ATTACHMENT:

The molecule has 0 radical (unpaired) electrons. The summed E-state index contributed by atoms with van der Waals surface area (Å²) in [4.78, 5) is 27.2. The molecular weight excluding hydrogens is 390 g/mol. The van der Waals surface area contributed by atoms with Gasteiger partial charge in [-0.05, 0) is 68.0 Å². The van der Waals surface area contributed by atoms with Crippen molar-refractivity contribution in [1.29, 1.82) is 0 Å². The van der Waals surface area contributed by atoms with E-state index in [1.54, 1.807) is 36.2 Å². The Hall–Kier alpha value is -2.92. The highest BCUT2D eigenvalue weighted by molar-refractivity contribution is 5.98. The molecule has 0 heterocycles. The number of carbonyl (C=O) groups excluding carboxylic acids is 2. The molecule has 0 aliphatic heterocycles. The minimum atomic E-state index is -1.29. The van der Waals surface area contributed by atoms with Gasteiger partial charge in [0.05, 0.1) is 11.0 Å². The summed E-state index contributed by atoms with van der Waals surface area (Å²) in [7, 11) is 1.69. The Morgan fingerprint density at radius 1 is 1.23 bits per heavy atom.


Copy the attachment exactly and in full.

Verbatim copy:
The molecule has 0 radical (unpaired) electrons. The summed E-state index contributed by atoms with van der Waals surface area (Å²) in [4.78, 5) is 27.2. The molecular weight excluding hydrogens is 390 g/mol. The van der Waals surface area contributed by atoms with Gasteiger partial charge in [-0.05, 0) is 68.0 Å². The van der Waals surface area contributed by atoms with Crippen molar-refractivity contribution in [1.29, 1.82) is 0 Å². The van der Waals surface area contributed by atoms with E-state index in [1.54, 1.807) is 36.2 Å². The Hall–Kier alpha value is -2.92. The highest BCUT2D eigenvalue weighted by molar-refractivity contribution is 5.98. The molecule has 0 heterocycles. The number of carbonyl (C=O) groups excluding carboxylic acids is 2. The molecule has 0 aliphatic heterocycles. The minimum atomic E-state index is -1.29. The van der Waals surface area contributed by atoms with Gasteiger partial charge in [0.05, 0.1) is 11.0 Å². The summed E-state index contributed by atoms with van der Waals surface area (Å²) in [7, 11) is 1.69. The Morgan fingerprint density at radius 1 is 1.23 bits per heavy atom.